Ken Dixon over at the Connecticut Post has an alarming story about just what Hartford legislators are up to in the finance committee, raising taxes:
Connecticut teachers and state employee unions on Monday asked the legislative Finance Committee to approve a new progressive income-tax structure that makes the wealthy pay more.
And first-year Rep. Auden Grogins, D-Bridgeport, said the city needs a new law that would allow it to establish a local 1 percent tax on meals, alcoholic beverages and hotel occupancy.
Apparently Groggins never heard of the send 1% back from the current sales tax, championed by State Senator Bob Duff and State Rep. Chris Perone. But it gets worse.
Rep. Cameron C. Staples, D-New Haven, co-chairman of the committee, said that since the state’s $1.4 billion emergency reserves have been created by capital gains taxes in recent years when Wall Street workers were making a lot of money, it has created the proper cushion that was envisioned for it.
“Were we to project double-digit growth in our revenues and reliance on the capital gains receipts every year, we would be in much bigger trouble than we’re in,” Staples said. “This is a unique downturn, I think, now, but typically we’ve got surpluses accumulating in good times by virtue of that in our rainy day fund and we have that available to us now.”
Do you see where’s Staples is heading? Sure is looking at that tax easy button doesn’t it? Then we have municipal unions weighing in.
Brian Anderson, lobbyist for AFSCME Council 4, which has 35,000 members in the public and private sector, said the income tax has to be raised on the wealthy because they have gotten “massive” tax cuts in recent years, even during the recent war years.
“Gov. Rell’s continued assertion that any tax increase on the wealthy will hurt the state’s economy makes no sense, particularly at a time when she’s demanded that state employees should give back wages,” Anderson said. “Most of the state employees represented by the Council earn between $21,000 and $60,000 a year. They spend their paychecks on Main Street.”
Well okay fine, but its not state taxes and property taxes that have gotten cut now isn’t it? And if we really take a look at federal taxes, it’s not like Connecticut gets any money back anyways. Connecticut is a donor state. We pay federal taxes that go on to fund sprawl in Arizona, or Alaska, or Wyoming to name a few. We get sixty-nine cents back for every dollar sent to the feds, and oh by the way, Connecticut sends the most income taxes to the feds. We rank #1.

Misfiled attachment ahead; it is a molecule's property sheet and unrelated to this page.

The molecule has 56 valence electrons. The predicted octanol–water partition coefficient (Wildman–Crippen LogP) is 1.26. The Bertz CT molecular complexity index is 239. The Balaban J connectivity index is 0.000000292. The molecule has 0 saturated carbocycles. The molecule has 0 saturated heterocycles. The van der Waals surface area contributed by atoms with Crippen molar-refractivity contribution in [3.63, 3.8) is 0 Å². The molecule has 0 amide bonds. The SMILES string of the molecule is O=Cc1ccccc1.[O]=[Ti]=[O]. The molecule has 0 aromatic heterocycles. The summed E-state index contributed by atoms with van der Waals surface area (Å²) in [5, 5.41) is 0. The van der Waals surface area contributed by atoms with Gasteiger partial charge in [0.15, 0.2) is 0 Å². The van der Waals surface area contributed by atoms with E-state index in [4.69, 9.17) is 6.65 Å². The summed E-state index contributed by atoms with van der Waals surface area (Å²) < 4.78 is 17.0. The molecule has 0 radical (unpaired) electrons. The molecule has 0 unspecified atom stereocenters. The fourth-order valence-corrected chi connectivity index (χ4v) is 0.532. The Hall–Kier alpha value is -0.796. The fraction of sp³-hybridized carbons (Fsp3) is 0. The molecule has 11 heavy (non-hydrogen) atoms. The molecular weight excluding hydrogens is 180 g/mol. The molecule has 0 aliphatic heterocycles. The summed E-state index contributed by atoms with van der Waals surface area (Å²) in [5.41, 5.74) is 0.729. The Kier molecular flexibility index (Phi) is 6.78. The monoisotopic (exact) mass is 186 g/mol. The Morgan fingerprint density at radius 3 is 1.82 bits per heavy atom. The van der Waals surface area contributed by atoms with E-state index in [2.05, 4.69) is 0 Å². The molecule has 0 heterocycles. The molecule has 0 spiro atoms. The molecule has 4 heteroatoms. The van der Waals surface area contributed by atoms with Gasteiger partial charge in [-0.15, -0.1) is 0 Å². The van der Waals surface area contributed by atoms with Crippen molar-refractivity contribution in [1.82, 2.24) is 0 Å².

Grogins told the committee that her constituents pay some of the highest property taxes in the state and it was a “critical reason” she decided to run for the House.
Perhaps the endemic financial mismanagement of successive local Bridgeport government might have something to do with that outrageous property tax mill rate Bridgeport pays. But Groggins doesn’t grasp basic math, because despite the low mill rates, residents of New Canaan and Greenwich still manage to pay higher property taxes. In Greenwich, the median price for a home was 1.9 million in 2007. That means that half the homes in Greenwich are priced more and half priced less than 1.9 million. With the mill rate that means 14,749 in taxes on that median Greenwich home. Bridgeport has amedian home price of 230,000 and that means $9,724 in taxes. Ouch, but not the highest.
“I was taken aback by the astronomical number of people being forced to sell their homes or even losing their homes because they could not afford to continue to pay Bridgeport’s significantly higher property taxes,” she said, adding that allowing the city to levy 1 percent sales taxes on meals, drinks and hotel occupancy, can indirectly help homeowners.
“But frankly, we need to do much more to address the problem of overburdened taxpayers across the state and give them much needed tax relief,” she said.
She asked lawmakers to consider adding provisions to exempt a portion of homeowners’ assessments from property taxes; to put limits on tax increases; and allow “circuit breaker” programs for elderly and disabled homeowners.
Has Groggins considered asking Hartford to spend less money? Just a thought.
source: The Connecticut Post, Teachers, unions want rich to pay more taxes, By Ken Dixon, 03/02/2009